"The Tricontinental and International Solidarity, 1965-1985"
I am interested in the alliances, practices and theories of transnational solidarity that emerged between anti-colonial liberation movements across Asia, Africa and Latin America in the 1960s-80s. My focus is on the Organisation of Solidarity with the Peoples of Africa, Asia and Latin America (OSPAAAL), based in Havana, and the global Tricontinental movement that it spearheaded.
I trace the formation of a distinctly 'tricontinentalist' global anti-colonial imaginary during the period, exploring how the individuals and organisations involved in the Tricontinental movement created a unifying anti-racist language, world-view and subjectivity.
I examine how this imaginary was informed by an understanding of race not as a biological attribute, but as an ideological construct which provided the organising logic for the colonial exploitation of the Third World by the First. Thus, my research aims to serve the dual purpose of advancing both historical and contemporary political debates surrounding race, racism and ethnonationalist identity politics.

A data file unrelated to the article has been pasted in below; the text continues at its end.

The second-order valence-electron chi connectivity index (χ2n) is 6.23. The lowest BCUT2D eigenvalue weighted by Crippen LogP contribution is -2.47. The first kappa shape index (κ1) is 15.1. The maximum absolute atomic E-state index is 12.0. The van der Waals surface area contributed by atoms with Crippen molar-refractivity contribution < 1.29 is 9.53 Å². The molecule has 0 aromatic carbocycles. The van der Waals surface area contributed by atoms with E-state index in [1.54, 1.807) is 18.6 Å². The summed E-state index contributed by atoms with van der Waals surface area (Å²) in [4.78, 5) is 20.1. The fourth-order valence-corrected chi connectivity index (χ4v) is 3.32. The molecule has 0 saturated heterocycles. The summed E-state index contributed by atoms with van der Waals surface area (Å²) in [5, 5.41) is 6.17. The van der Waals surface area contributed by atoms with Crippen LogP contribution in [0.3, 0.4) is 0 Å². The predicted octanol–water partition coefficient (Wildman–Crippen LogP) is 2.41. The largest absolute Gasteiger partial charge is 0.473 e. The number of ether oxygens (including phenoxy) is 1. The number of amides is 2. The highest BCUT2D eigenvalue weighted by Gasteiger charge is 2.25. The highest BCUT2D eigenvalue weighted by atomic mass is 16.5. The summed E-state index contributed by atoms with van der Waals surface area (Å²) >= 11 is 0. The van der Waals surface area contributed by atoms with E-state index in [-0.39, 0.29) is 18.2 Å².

I received a BA in English Literature in 2018 and an MSt in Global and Imperial History in 2019, both from the University of Oxford. I am the co-convenor of the Race and Resistance Research Network at TORCH and a member of the History Faculty's Race Equality Working Group. I hold an Oxford-Rothermere American Institute Scholarship.